Australia’s banks and payment providers including BPAY, eftpos, Mastercard and Visa face being required to spend billions more on upgrading their legacy systems after the Reserve Bank of Australia (RBA) flagged a once-in-a-generation shift to new transactional messaging standards.
The RBA on Monday released its long-awaited consultation paper on alignment with new payment and transaction standards from global body SWIFT that aim greatly enhance the data richness of transactional messaging globally, a move already taking place in the US and UK.
The big shift to new global standards – which is more of a ‘when’ than an ‘if’ scenario – would follow the local move to real time payments under the New Payments Platform but be applied to a far greater range of services especially around clearing and settlement.
However, with banks still being cattle-prodded by regulators and the government into accelerating the painfully slow overhaul of their existing systems, the RBA is treading cautiously in terms of industry capacity to respond in switching to the new standards regime.
Known by the eye-glazing term ‘ISO 20022 migration’, the RBA’s powerful Payment Systems Board has identified the lift and shift as “a key strategic issue for the Australian payments system.”
In brutally simple terms, the new SWIFT standard is an open standard that will soon underpin messaging across “payments, securities, trade services, cards and foreign exchange business domains.”
While Australian banks have known the SWIFT upgrade is coming for years, bank tech shops have for the most part been holding-off on spending-up on needed upgrades until official deadlines are flagged and put into place.
Like the NPP, a major resistance point for institutions and overseas card schemes is that the new open messaging standards will make it a lot easier to develop competing new services through APIs that could threaten the present Australian oligopoly the Big Four have tried to preserve.
Banks have also been privately cautioning the government and regulators that there is only so much systemic change they can undertake without substantial disruption to day to day activities and system stability.
A major unknown for bank tech investment plans over the next two years is where open baking reforms will land after the federal elections with Labor already flagging its unease with the rapid pace of change initially flagged by the Coalition government, which has already slipped its initial deadline by six months.
A key issue is apprehension over the level of customer data that could be exposed to non-bank parties seeking to offer competing services, a worry that banks aren’t exactly seeking to put to bed.
Coupled with upgrades needed by banks to make payments real time and plugged into the NPP, the trifecta of legacy replacements will pose a serious execution challenge to most institutions.
The RBA on Monday took a conspicuously cautious line to the timeframe it’s proposing for the SWIFT related upgrades that nominally should be in place within about five years.
“The intention is to ensure the migration project is undertaken in a timeframe that does not pose risk to the payment system and that appropriately considers the objectives of migration and broader long-term opportunities for the industry,” the RBA said.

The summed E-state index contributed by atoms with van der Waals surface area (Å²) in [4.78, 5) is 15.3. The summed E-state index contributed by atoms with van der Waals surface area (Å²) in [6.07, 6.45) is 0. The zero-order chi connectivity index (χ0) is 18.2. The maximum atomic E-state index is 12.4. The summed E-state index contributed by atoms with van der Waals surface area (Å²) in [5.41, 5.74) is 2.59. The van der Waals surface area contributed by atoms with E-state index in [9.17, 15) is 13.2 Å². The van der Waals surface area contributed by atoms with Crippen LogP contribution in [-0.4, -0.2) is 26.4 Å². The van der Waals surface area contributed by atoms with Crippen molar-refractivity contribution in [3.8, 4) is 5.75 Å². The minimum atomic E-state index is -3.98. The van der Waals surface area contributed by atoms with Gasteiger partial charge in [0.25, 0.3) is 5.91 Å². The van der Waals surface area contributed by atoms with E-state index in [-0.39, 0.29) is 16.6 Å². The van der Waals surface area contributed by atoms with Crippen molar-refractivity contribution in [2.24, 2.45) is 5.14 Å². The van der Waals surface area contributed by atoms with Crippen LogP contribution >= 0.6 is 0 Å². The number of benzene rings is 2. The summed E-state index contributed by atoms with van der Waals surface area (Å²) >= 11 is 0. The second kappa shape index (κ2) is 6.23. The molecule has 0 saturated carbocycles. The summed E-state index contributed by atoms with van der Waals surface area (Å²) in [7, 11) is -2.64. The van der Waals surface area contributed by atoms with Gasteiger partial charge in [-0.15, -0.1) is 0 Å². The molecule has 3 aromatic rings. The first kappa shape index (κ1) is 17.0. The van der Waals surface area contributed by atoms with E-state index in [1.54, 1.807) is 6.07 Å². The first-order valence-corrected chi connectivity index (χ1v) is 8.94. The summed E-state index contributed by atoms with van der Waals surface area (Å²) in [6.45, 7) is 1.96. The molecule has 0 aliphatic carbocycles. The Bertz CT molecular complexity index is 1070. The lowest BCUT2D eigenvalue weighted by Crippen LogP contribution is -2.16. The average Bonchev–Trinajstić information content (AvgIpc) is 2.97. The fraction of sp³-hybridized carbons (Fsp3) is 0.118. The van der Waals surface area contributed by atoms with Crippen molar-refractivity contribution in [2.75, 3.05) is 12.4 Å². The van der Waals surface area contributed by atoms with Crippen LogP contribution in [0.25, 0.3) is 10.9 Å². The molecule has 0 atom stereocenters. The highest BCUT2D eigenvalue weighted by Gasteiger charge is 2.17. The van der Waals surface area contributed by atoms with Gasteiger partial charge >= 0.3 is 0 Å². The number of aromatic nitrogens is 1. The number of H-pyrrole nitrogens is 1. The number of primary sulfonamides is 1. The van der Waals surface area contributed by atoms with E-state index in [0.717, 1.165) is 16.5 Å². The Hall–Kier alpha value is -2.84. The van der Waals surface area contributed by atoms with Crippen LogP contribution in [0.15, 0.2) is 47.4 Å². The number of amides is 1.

“The aim of the RBA and APC is for this project to be complete by the end of 2024, ahead of the completion of SWIFT’s cross-border payments migration and in line with the timeframes for international migrations.”
It’s not just the RBA Australian banks need to worry about when it comes to ISO 20022. While local institutions may have been able to stall domestic upgrades, the fact that the global system financial system is on the move will necessarily drag them along for the ride or leave them painfully isolated.
An obvious temptation for banks would be to use their existing investment in the NPP and use that platform as the foundation for ISO 20022 migration as NPP already uses the standard.
However it is understood for redundancy and resilience reasons, the RBA wants a separate system to eliminate the risk of a single point of failure. In blunt terms it wants a spare for failover.
“A major advantage of maintaining two or more separate credit transfer systems is that, in the event one of the systems becomes unavailable in a contingency scenario, payments can be redirected to a different system for processing,” the RBA said.
“This mechanism has been successfully used by Australian institutions during a number of contingency events to maintain customer service availability. The potential resiliency benefits for some participants of being able to route payments through a different clearing system, which is also ISO 20022 compatible, in a contingency would be lost if NPP and HVCS were merged.”
The scope of systems in the frame for the SWIFT standards overhaul in Australia is huge.
They include the RBA’s RITS platform, cheque processing, direct entry and BECS (bulk electronic clearing system), BPAY, eftpos, PEXA and ASX Austraclear and whatever will replace CHESS. Credit cards are also roped in.
Two of the major benefits the upgrade could provide would be faster payments with much richer data that would automate functions like AML/CTF because it would be far easier to identify transaction types and origins.
Identity information and payment purpose codes are also in the mix, meaning that payments like salaries and welfare payments could be prioritised over routine commercial payments if there is a queue or large batch.
Stakeholders need to get their submissions into central bank no later than 31 May 2019 the RBA said.